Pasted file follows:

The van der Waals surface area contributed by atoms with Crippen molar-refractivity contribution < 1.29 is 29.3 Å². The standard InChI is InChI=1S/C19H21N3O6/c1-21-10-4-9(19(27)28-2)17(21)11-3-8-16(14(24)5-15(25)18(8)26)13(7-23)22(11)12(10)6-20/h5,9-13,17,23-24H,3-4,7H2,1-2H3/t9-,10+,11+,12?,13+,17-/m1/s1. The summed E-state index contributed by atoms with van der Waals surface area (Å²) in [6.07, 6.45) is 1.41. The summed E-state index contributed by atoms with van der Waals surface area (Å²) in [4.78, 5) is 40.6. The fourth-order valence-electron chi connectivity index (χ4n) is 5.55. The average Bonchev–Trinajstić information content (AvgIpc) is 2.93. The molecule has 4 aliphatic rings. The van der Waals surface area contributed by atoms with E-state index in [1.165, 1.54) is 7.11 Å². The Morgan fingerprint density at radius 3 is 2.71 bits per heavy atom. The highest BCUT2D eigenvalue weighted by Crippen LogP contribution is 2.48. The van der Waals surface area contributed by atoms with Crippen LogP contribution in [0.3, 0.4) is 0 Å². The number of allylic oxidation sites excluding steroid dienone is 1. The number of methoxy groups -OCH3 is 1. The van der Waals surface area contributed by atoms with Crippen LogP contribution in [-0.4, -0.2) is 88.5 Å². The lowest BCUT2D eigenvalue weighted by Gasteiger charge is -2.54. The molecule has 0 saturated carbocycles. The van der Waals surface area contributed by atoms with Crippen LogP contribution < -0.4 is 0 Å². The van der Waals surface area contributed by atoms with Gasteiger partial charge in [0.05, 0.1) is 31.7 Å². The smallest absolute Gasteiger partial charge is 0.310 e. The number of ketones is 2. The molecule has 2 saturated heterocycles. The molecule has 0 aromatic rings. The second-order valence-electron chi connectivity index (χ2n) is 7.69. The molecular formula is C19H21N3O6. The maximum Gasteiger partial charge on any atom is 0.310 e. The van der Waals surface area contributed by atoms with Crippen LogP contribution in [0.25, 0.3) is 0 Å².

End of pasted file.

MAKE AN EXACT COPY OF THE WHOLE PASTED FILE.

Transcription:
The van der Waals surface area contributed by atoms with Crippen molar-refractivity contribution < 1.29 is 29.3 Å². The standard InChI is InChI=1S/C19H21N3O6/c1-21-10-4-9(19(27)28-2)17(21)11-3-8-16(14(24)5-15(25)18(8)26)13(7-23)22(11)12(10)6-20/h5,9-13,17,23-24H,3-4,7H2,1-2H3/t9-,10+,11+,12?,13+,17-/m1/s1. The summed E-state index contributed by atoms with van der Waals surface area (Å²) in [6.07, 6.45) is 1.41. The summed E-state index contributed by atoms with van der Waals surface area (Å²) in [4.78, 5) is 40.6. The fourth-order valence-electron chi connectivity index (χ4n) is 5.55. The average Bonchev–Trinajstić information content (AvgIpc) is 2.93. The molecule has 4 aliphatic rings. The van der Waals surface area contributed by atoms with E-state index in [1.165, 1.54) is 7.11 Å². The Morgan fingerprint density at radius 3 is 2.71 bits per heavy atom. The highest BCUT2D eigenvalue weighted by Crippen LogP contribution is 2.48. The van der Waals surface area contributed by atoms with Crippen LogP contribution in [0.3, 0.4) is 0 Å². The number of allylic oxidation sites excluding steroid dienone is 1. The number of methoxy groups -OCH3 is 1. The van der Waals surface area contributed by atoms with Crippen LogP contribution in [-0.4, -0.2) is 88.5 Å². The lowest BCUT2D eigenvalue weighted by Gasteiger charge is -2.54. The molecule has 0 saturated carbocycles. The van der Waals surface area contributed by atoms with Crippen LogP contribution < -0.4 is 0 Å². The van der Waals surface area contributed by atoms with Gasteiger partial charge in [0.05, 0.1) is 31.7 Å². The smallest absolute Gasteiger partial charge is 0.310 e. The number of ketones is 2. The molecule has 2 saturated heterocycles. The molecule has 0 aromatic rings. The second-order valence-electron chi connectivity index (χ2n) is 7.69. The molecular formula is C19H21N3O6. The maximum Gasteiger partial charge on any atom is 0.310 e. The van der Waals surface area contributed by atoms with Crippen LogP contribution in [0.25, 0.3) is 0 Å².